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How and Why Rio Tinto Stadium's Pitch is Replaced

Since Rio Tinto Stadium first opened in October 2008, Real Salt Lake has enjoyed quite a home-field advantage on its home turf.  Now, after seven full seasons of wear and tear, the bluegrass that made up the pitch is in the process of being replaced, sending RSL on the road for a five-game stretch while the sod is laid and the grass takes root.

The process is far from simple and started nearly immediately after Real Salt Lake’s 2-1 win over the Houston Dynamo on Saturday night to improve to 4-0-0 at home this season.

On Sunday, RSL’s Director of Fields and Grounds Dan Farnes and his crew removed the irrigation heads.  On Monday, all of the grass and two inches of topsoil were removed and on Tuesday, two more inches of soil were removed.  Now on Thursday and into Friday, new soil will be placed and laser-graded to ensure that the field is level before the new sod arrives from Colorado next week.

After five weeks of watering and regular maintenance, Farnes is confident that the field will be ready for action when RSL hosts the Portland Timbers on June 18.

“We’re really confident it will be good to go,” Farnes said.  “Five weeks of growing is great to have, plus we’re getting thicker sod.  We’re confident that it will root and it will take.”

Typically, grass fields are replaced every 8-10 years.  Because of extreme weather conditions, Rio Tinto Stadium’s pitch was on an accelerated schedule.  That was exacerbated by RSL’s playoff run in 2013.  Combined with a frigid winter, that left the field in rough shape to start the 2014 season.  Around that time, the field started having issues with a splotchy neon-green type of grass called poa.  Generally, that is kept under control with regular maintenance, but with the tight turnaround in the winter before the 2014 season, it progressively got worse.  Not as strong as the surrounding bluegrass, poa isn’t just an eyesore, but also a safety concern because it can cause slippage on the field.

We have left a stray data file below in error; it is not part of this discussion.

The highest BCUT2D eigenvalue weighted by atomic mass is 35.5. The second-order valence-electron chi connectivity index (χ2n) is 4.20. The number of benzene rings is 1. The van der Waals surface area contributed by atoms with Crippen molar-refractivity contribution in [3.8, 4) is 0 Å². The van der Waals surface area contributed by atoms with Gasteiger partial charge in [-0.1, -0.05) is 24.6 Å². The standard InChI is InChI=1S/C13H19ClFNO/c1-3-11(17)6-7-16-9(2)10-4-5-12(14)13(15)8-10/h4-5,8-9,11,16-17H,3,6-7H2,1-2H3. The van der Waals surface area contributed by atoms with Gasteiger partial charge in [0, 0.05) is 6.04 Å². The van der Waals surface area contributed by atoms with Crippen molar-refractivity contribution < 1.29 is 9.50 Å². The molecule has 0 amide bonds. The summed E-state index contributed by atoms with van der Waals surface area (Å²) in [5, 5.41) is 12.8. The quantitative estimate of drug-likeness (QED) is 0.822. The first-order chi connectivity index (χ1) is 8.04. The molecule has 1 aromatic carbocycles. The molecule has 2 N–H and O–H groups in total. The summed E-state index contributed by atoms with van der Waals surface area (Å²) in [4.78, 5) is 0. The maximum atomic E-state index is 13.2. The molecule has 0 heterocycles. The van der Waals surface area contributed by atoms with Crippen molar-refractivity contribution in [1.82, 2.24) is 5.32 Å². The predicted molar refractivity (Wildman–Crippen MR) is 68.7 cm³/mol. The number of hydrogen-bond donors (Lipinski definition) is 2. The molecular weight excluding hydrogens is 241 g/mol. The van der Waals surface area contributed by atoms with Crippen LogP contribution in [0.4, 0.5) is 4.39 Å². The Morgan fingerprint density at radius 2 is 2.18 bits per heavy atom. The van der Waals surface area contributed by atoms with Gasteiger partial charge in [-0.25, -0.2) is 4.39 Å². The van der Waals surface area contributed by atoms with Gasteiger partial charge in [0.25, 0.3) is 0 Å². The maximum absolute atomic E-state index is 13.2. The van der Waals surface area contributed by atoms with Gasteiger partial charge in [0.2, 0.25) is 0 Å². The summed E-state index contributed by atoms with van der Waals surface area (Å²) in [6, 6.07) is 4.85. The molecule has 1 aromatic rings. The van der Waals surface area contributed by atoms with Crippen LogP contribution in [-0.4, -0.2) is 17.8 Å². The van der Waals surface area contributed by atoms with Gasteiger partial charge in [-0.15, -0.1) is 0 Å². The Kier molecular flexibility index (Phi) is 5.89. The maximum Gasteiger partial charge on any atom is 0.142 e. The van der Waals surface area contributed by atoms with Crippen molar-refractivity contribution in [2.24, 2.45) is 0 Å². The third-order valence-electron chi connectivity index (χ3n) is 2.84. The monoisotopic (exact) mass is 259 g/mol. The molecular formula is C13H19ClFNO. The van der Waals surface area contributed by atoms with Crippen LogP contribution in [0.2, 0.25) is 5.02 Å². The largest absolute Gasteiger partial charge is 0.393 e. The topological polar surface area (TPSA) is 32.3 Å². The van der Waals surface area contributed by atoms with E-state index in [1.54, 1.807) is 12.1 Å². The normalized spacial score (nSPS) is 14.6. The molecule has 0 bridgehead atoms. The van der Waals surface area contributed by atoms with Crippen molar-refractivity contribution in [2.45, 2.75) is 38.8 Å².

Farnes and Real Salt Lake had little choice but to open the season on the existing grass because of RSL’s appearance in CONCACAF Champions League’s quarterfinals.  With the possibility of a Champions League run lasting until late April and MLS taking a two-week break between matches in June for the start of Copa America, May 1 was the perfect date to start the process of renovation.

In the meantime, Farnes is beating a path back and forth from his office to the field as each step in the arduous process is completed.  This is his first time undertaking this process and he admits there are some nerves involved, although he remains confident because of conversations he has had with other grounds crews around the league and the staff at Valley Crest where the new sod was farmed.

“Yeah … Super nervous.  But the good thing about this company is they did the original stadium.  They did our practice field.  So I’m confident in these guys,” Farnes said.  “I’m out here … just pacing.”

For RSL's history at Rio Tinto Stadium, click here.